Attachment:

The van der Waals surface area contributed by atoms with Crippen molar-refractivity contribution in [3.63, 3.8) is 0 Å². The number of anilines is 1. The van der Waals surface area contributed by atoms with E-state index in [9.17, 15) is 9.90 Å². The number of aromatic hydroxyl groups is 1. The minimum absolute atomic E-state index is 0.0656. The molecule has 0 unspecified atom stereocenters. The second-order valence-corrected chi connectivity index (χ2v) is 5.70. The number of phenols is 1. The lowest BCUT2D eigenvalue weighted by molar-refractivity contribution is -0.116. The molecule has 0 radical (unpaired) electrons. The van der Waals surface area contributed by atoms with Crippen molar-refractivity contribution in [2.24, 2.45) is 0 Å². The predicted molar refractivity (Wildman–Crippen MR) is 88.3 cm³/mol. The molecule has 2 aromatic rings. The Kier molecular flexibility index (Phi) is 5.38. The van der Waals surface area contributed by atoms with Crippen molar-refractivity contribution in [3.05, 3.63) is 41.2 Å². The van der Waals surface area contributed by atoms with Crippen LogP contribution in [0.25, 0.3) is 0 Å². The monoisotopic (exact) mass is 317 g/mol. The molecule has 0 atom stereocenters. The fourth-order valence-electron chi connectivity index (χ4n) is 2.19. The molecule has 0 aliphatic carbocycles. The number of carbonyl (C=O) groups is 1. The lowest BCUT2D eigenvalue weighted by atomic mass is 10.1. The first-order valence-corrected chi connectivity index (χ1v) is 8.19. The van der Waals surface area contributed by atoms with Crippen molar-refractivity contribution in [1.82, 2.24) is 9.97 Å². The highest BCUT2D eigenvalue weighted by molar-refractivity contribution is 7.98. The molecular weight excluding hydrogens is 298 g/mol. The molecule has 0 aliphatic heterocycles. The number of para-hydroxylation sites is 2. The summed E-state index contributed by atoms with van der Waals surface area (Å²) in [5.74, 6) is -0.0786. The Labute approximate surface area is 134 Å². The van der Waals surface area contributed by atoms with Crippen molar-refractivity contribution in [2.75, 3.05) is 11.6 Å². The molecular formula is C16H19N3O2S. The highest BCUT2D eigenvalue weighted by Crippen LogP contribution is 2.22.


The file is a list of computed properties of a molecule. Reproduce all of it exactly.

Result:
The van der Waals surface area contributed by atoms with Crippen molar-refractivity contribution in [3.63, 3.8) is 0 Å². The number of anilines is 1. The van der Waals surface area contributed by atoms with E-state index in [9.17, 15) is 9.90 Å². The number of aromatic hydroxyl groups is 1. The minimum absolute atomic E-state index is 0.0656. The molecule has 0 unspecified atom stereocenters. The second-order valence-corrected chi connectivity index (χ2v) is 5.70. The number of phenols is 1. The lowest BCUT2D eigenvalue weighted by molar-refractivity contribution is -0.116. The molecule has 0 radical (unpaired) electrons. The van der Waals surface area contributed by atoms with Crippen molar-refractivity contribution in [2.24, 2.45) is 0 Å². The predicted molar refractivity (Wildman–Crippen MR) is 88.3 cm³/mol. The molecule has 2 aromatic rings. The Kier molecular flexibility index (Phi) is 5.38. The van der Waals surface area contributed by atoms with Crippen molar-refractivity contribution in [3.05, 3.63) is 41.2 Å². The van der Waals surface area contributed by atoms with Crippen LogP contribution in [0.25, 0.3) is 0 Å². The monoisotopic (exact) mass is 317 g/mol. The molecule has 0 atom stereocenters. The fourth-order valence-electron chi connectivity index (χ4n) is 2.19. The molecule has 0 aliphatic carbocycles. The number of carbonyl (C=O) groups is 1. The lowest BCUT2D eigenvalue weighted by atomic mass is 10.1. The first-order valence-corrected chi connectivity index (χ1v) is 8.19. The van der Waals surface area contributed by atoms with Crippen molar-refractivity contribution in [1.82, 2.24) is 9.97 Å². The highest BCUT2D eigenvalue weighted by molar-refractivity contribution is 7.98. The molecular weight excluding hydrogens is 298 g/mol. The molecule has 0 aliphatic heterocycles. The number of para-hydroxylation sites is 2. The summed E-state index contributed by atoms with van der Waals surface area (Å²) in [5.74, 6) is -0.0786. The Labute approximate surface area is 134 Å². The van der Waals surface area contributed by atoms with Crippen molar-refractivity contribution in [2.75, 3.05) is 11.6 Å². The molecular formula is C16H19N3O2S. The highest BCUT2D eigenvalue weighted by Crippen LogP contribution is 2.22.